New changes to the Constitution of Tibet after His Holiness Decision

Dharamshala: His Holiness the Dalai Lama today turned down the role of head of state for the Tibetan administration-in- exile. Although Tibetan leaders urged him to remain as ceremonial head of state, His Holiness firmly maintained his decision to step back from the political scene and focus on his role as spiritual leader.  

During a meeting yesterday, May 25, the Tibetan Parliament-in-exile presented His Holiness with a letter of request that he remain ceremonial head of nation. He declined the request and opted for a wholly people-led democratic government-in-exile, saying he would rather keep to the statement he made in March - referring to his announcement to step down as Tibet's political leader. 

The Amendment Drafting Committee of the Tibetan Parliament-in-exile, which was created to make changes to the constitution after His Holiness' decision, has drafted a preamble and a series of amendments to the Tibetan Charter, with the redefinition of His Holiness' role as the central issue. 

At the Second Tibetan National General Meeting this week, hundreds of Tibetans gathered from around the world to deliberate on this fundamental challenge for the Tibetan government and for the Tibetan people. After three days of discussions, all proposals were consolidated and presented to His Holiness.

His Holiness' decision was not unexpected, given his consistent stance since March. Even so, the changes have rocked the Tibetan political system, which has a long and colourful history. 

For more than half a century His Holiness has been the Tibetan people's political leader. He has served as the head of a government that takes responsibility for more than six million Tibetans, including around 190,000 Tibetans in India and around the world. 
Given His Holiness' huge popularity with Tibetans at home and in exile, his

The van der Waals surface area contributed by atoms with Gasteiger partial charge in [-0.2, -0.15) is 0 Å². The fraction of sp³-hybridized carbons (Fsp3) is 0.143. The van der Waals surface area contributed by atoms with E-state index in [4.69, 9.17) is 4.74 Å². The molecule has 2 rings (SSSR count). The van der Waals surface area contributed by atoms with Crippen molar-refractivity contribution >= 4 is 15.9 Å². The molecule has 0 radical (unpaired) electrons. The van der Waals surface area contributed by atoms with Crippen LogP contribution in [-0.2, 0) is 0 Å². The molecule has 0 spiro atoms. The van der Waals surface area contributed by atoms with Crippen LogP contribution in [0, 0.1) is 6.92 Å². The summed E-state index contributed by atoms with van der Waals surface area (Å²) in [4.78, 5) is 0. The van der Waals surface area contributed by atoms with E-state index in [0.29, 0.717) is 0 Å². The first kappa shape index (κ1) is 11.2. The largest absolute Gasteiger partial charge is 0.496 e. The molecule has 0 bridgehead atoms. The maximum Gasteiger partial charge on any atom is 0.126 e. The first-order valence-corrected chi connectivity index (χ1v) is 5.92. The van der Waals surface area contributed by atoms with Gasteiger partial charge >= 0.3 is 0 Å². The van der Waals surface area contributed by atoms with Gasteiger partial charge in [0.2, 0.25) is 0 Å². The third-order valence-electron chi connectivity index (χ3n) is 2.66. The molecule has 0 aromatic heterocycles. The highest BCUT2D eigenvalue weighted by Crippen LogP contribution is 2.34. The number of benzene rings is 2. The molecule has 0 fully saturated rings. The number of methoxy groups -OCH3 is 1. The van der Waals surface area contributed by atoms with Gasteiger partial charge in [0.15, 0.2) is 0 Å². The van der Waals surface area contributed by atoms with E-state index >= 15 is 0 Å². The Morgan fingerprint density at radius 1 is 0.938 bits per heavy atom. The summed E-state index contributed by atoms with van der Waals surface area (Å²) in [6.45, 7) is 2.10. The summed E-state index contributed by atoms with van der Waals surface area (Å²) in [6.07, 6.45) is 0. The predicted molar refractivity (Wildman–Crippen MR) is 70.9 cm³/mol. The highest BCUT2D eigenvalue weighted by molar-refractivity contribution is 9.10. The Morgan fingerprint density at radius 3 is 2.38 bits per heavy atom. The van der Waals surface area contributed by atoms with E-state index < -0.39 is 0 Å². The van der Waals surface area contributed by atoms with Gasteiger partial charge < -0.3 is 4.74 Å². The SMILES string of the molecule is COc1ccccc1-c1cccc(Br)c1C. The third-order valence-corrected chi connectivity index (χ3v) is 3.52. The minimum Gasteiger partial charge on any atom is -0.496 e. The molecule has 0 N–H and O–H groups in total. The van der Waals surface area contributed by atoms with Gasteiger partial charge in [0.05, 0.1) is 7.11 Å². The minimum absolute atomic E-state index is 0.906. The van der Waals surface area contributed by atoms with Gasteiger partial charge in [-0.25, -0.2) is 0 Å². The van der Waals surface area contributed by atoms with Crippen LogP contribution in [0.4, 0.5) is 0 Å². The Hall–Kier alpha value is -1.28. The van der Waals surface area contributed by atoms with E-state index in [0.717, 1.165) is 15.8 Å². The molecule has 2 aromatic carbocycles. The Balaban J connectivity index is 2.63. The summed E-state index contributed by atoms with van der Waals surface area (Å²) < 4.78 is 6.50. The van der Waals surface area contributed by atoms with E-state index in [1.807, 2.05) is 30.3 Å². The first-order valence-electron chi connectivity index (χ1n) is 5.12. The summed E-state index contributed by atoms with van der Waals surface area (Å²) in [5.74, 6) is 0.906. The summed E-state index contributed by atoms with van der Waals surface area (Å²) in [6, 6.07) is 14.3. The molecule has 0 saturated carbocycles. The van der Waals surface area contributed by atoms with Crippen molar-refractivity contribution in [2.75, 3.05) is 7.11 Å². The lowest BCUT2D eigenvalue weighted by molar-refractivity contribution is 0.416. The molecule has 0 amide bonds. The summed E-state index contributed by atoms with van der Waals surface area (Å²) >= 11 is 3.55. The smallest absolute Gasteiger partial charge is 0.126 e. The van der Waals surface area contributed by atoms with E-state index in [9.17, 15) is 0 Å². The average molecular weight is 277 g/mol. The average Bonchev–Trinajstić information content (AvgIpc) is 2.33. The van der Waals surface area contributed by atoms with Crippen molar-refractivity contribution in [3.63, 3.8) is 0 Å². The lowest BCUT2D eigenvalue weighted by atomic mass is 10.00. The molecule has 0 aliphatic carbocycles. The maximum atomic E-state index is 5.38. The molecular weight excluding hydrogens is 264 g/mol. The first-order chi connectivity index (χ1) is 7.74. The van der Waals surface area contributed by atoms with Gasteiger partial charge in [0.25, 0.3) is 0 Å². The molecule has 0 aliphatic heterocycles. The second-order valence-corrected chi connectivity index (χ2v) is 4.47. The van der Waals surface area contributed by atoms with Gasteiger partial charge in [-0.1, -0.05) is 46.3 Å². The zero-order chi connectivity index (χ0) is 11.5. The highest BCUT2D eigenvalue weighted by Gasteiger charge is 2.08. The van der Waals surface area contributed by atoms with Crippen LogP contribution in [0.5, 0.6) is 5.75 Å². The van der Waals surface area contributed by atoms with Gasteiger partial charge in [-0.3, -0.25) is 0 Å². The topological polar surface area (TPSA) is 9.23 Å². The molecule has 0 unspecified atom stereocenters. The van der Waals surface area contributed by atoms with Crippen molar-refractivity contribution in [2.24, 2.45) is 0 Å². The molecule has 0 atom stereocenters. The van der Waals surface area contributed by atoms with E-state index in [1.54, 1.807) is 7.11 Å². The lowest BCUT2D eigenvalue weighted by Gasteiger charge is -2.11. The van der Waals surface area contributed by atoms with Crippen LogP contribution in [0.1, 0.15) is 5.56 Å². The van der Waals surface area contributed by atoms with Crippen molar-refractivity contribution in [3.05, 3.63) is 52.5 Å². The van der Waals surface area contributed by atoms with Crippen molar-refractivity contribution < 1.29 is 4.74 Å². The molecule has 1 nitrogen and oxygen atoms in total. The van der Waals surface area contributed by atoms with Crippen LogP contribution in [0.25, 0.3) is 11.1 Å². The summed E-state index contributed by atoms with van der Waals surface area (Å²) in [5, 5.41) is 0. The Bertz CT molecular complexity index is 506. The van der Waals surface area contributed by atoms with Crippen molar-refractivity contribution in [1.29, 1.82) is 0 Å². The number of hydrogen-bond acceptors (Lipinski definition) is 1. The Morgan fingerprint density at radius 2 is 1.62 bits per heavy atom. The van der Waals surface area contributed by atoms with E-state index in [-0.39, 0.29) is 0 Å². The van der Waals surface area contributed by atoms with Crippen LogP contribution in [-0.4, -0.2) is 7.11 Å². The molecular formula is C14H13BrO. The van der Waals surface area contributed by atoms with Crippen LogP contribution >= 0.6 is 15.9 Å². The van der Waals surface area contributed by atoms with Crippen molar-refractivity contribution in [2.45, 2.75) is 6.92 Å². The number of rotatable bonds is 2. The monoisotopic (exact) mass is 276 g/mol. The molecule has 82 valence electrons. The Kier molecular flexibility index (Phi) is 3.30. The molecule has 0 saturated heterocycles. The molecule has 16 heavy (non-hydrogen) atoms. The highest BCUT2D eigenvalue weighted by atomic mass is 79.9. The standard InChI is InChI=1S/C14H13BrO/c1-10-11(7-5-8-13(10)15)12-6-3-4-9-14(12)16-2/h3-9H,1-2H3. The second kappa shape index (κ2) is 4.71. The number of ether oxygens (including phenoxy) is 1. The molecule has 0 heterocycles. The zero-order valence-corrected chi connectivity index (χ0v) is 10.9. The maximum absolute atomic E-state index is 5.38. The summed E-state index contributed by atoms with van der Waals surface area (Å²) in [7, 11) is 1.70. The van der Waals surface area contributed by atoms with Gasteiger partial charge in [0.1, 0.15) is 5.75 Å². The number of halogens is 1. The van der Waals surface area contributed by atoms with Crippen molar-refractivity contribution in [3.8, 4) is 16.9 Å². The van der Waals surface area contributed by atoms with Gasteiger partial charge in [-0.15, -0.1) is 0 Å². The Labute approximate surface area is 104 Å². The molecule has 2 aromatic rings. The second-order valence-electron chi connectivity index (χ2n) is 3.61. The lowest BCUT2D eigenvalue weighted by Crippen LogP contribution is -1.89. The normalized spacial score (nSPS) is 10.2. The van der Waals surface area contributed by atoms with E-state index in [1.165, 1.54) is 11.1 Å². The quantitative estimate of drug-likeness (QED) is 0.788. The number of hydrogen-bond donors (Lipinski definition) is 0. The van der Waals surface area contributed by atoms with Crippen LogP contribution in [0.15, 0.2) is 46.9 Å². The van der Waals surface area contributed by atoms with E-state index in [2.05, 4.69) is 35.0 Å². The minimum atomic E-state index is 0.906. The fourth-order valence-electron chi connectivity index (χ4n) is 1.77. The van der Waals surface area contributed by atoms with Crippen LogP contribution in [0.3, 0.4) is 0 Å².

charismatic position in the international community, and his efforts to create a peaceful dialogue with China, the new Kalon Tripa (prime minister), Lobsang Sangay, faces an enormous challenge in taking on His Holiness'  political role.

The Tibetan Charter's new Article One: Protector and Symbol of the Nation, which was unanimously supported by the Second General Meeting, states that His Holiness the 14th Dalai Lama is Avalokiteshvara ('Lord who looks down') reincarnate, the symbol of unity for Tibetans and Tibetan identity, the supreme spiritual leader of the Tibetan people, the free-spoken leader of Tibetans and a World Peace Laureate.

Article One is divided into three sections, with the following provisions:

1) [The Tibetan government will] provide advice and encouragement with respect to the protection and promotion of the physical, spiritual, ethical and cultural well-being of the Tibetan people and remain engaged in efforts to reach a satisfactory solution to the question of Tibet and to accomplish the cherished goals of the Tibetan people. This is supported by His Holiness the Dalai Lama.

2) His Holiness the Dalai Lama will make statements (solely advice and opinions) and give guidance to the parliament and cabinet. He is requested to give advice and direction at times of importance to the Tibetan Government and Parliament-in-exile, and to the Tibetan people, in both the political and religious spheres. His Holiness agrees to this.

3) On behalf of the Tibetan government-in-exile and the Tibetan people, His Holiness will meet world leaders and important figureheads to discuss the Tibet issue. His Holiness has agreed to this. His Holiness will appoint representatives and special envoys with limited terms.  His Holiness has not agreed to this.

The charters preamble draws upon Tibet's long and rich history, showing how the Dalai Lama's role and Tibet's political history have changed over time, and highlights the following points:

In 900 BC, Tibet was a collection of small kingdoms. By 1300 BC Genghis Khan had occupied both Tibet but also China. In 1260, Drogon Choegyal Phakpa restored the sovereignty of the three provinces of Tibet. 

The first king of Tibet - Nyatri Tsempo, who came to power in 127 BC - was succeeded by 40 more kings, up to 841 CE. 

In 1642, the fifth Dalai Lama established the Tibet Ganden Phodrang government, which initiated the system of successive Dalai Lamas holding both political and religious power.

In 1950, a year after China invaded Tibet, His Holiness the Dalai Lama, aged 16, became the political and spiritual leader of Tibet. Two years later, Tibet was forced by Beijing to sign the 17-Point Agreement. Eight years of political tension followed and eventually His Holiness and his government moved from Lhasa to Lhatse city, because the Chinese government did not uphold their side of the agreement.

His Holiness fled to India in 1959, and instigated the Tibetan government-in-exile.

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